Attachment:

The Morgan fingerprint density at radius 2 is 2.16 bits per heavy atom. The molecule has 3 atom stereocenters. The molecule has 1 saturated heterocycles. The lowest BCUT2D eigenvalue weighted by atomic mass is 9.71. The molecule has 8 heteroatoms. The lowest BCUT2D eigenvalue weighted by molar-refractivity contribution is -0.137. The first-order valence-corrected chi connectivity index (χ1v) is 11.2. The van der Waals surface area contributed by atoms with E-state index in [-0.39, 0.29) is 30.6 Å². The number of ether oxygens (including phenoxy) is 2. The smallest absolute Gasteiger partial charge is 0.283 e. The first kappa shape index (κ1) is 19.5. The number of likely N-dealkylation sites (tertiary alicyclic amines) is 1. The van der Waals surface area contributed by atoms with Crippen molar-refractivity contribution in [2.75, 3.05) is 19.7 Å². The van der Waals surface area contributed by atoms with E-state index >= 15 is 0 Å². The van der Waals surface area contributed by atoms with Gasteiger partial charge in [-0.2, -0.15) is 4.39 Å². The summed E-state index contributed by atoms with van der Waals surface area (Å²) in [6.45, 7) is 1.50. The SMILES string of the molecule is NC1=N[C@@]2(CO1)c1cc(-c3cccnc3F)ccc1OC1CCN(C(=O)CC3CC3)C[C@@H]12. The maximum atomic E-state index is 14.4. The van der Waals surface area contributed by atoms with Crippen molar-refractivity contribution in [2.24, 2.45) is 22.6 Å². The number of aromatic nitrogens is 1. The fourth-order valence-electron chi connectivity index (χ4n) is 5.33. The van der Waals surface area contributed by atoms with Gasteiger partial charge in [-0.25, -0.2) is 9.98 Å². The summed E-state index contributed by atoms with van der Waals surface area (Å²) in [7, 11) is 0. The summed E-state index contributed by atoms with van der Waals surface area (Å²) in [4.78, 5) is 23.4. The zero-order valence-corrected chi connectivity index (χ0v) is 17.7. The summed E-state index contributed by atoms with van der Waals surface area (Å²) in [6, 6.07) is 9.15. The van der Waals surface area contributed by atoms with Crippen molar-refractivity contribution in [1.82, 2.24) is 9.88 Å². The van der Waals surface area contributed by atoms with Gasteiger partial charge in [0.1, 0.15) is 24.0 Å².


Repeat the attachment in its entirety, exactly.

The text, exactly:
The Morgan fingerprint density at radius 2 is 2.16 bits per heavy atom. The molecule has 3 atom stereocenters. The molecule has 1 saturated heterocycles. The lowest BCUT2D eigenvalue weighted by atomic mass is 9.71. The molecule has 8 heteroatoms. The lowest BCUT2D eigenvalue weighted by molar-refractivity contribution is -0.137. The first-order valence-corrected chi connectivity index (χ1v) is 11.2. The van der Waals surface area contributed by atoms with E-state index in [-0.39, 0.29) is 30.6 Å². The number of ether oxygens (including phenoxy) is 2. The smallest absolute Gasteiger partial charge is 0.283 e. The first kappa shape index (κ1) is 19.5. The number of likely N-dealkylation sites (tertiary alicyclic amines) is 1. The van der Waals surface area contributed by atoms with Crippen molar-refractivity contribution in [2.75, 3.05) is 19.7 Å². The van der Waals surface area contributed by atoms with E-state index >= 15 is 0 Å². The van der Waals surface area contributed by atoms with Gasteiger partial charge in [-0.2, -0.15) is 4.39 Å². The summed E-state index contributed by atoms with van der Waals surface area (Å²) in [6.45, 7) is 1.50. The SMILES string of the molecule is NC1=N[C@@]2(CO1)c1cc(-c3cccnc3F)ccc1OC1CCN(C(=O)CC3CC3)C[C@@H]12. The maximum atomic E-state index is 14.4. The van der Waals surface area contributed by atoms with Crippen molar-refractivity contribution in [2.24, 2.45) is 22.6 Å². The number of aromatic nitrogens is 1. The fourth-order valence-electron chi connectivity index (χ4n) is 5.33. The van der Waals surface area contributed by atoms with Gasteiger partial charge in [-0.25, -0.2) is 9.98 Å². The summed E-state index contributed by atoms with van der Waals surface area (Å²) in [7, 11) is 0. The summed E-state index contributed by atoms with van der Waals surface area (Å²) in [4.78, 5) is 23.4. The zero-order valence-corrected chi connectivity index (χ0v) is 17.7. The summed E-state index contributed by atoms with van der Waals surface area (Å²) in [6, 6.07) is 9.15. The van der Waals surface area contributed by atoms with Crippen molar-refractivity contribution in [1.82, 2.24) is 9.88 Å². The van der Waals surface area contributed by atoms with Gasteiger partial charge in [0.1, 0.15) is 24.0 Å².